Andreas, thank you for joining LitPick for a second interview! We are relieved to hear that the villains in your books are not based on people you know or have met!
SIX MINUTES WITH ANDREAS OERTEL:
Author Andreas Oertel joins LitPick for Six Minutes with an Author! His first book is History in the Faking, which has blossomed into The Shenanigans Series. Book II: Stones of Time is due out in April and Book III: Mystery at Camp Echo is due out in the fall.
How did you get started writing?
I've always read a lot. And often, when I finished a great book, I would sit and think about what the author did. What did he/she do to make me like the characters? How did he/she make the story a page-turner? Why did the author move the plot one way and not another? Anyway, the more I thought about the books I read, the more I wanted to write my own stories. I found that I was no longer satisfied just reading. I wanted to be the person who invented all those interesting people and took them on all those cool adventures.
Who influenced you?
A few of my favorite writers are Elmore Leonard, Carl Hiaasen, Dick Francis, Clive Cussler, Wilbur Smith, and Nelson Demille, and I suspect they all influenced me a bit.
Do you have a favorite book/subject/character/setting?
I don't have a single favorite book, but I love reading action/adventure books.
What advice do you have for someone who wants to be an author?
I have two pieces of advice that I often share with anyone who's considering becoming an author.
1) Don't Give Up
Writing, like any other skill, takes practice, practice, practice. If you can learn how to play the piano or throw a football, you can learn how to write. The first story you finish may not be a bestseller, but if you really want to be published, you'll keep working at it. And trust me, your writing will improve.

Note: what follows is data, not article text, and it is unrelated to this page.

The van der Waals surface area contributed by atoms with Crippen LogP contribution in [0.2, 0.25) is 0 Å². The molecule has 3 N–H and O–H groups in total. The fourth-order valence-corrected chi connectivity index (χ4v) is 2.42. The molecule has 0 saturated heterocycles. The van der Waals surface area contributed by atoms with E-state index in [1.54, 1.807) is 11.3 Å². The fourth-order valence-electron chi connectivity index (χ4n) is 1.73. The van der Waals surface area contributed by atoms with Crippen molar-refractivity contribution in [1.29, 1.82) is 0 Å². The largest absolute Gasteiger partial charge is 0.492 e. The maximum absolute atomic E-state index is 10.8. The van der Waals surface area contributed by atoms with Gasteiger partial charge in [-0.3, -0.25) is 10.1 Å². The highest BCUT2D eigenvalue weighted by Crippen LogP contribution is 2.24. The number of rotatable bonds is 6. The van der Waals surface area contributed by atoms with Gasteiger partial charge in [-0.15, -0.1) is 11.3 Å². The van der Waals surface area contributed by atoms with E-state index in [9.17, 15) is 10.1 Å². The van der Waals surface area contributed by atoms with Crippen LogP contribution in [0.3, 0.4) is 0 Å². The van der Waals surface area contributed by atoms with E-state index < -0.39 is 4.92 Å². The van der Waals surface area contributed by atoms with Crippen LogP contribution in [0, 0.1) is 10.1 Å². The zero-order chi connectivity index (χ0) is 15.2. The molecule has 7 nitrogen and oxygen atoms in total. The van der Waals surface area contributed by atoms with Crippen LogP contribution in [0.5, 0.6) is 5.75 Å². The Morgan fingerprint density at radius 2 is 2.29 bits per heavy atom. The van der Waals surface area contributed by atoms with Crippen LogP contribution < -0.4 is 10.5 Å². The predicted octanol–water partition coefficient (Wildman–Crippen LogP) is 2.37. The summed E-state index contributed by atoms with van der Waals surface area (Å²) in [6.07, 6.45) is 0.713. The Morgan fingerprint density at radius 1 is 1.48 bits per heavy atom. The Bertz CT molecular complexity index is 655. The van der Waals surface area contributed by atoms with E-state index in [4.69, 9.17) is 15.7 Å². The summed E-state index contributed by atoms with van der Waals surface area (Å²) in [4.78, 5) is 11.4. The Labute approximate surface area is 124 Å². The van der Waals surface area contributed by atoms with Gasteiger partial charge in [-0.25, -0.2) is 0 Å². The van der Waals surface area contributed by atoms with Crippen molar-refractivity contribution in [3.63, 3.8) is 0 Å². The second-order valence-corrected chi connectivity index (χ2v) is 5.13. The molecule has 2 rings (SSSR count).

2) Don't Try To Be Perfect (at first)
Never try to be perfect with your first draft. Just write your story and have fun. Don’t worry about grammar, typos, or anything else. Just write it all down. If you try to make every sentence and every paragraph and every page perfect as you’re writing, it'll slow you down and you’ll get discouraged. And you may even forget the awesome adventure you sat down to create. So spill your guts and complete that first draft. It’s a lot of fun polishing and fine-tuning a story, but you have to have something to edit first.
Where is your favorite place to write?
I'm happy writing anywhere. I get so into my characters and their problems, I have no trouble tuning-out all the distractions around me. My trusty netbook/computer usually goes where I go, which allows me to write at home, in a hotel room, on a plane...anywhere.
What else would you like to tell us?
I was born in Germany, but I've lived most of my life in Canada. I've travelled all over and had a hundred different jobs -- everything from rickshaw driver to health inspector -- but my favorite occupation is writing. I live with my wife Diane next to the Lee River, which is a little bit east of back-of-beyond, in Manitoba, Canada. And if you're ever strolling along a beach and see a lanky man with a metal detector, that's probably me -- still a kid at heart, and still dreaming of finding meteorites, lost treasures, and...
Andreas, thank you for spending six minutes with LitPick! We are looking forward to The Shenanigans Series Book II: Stones of Time coming out soon!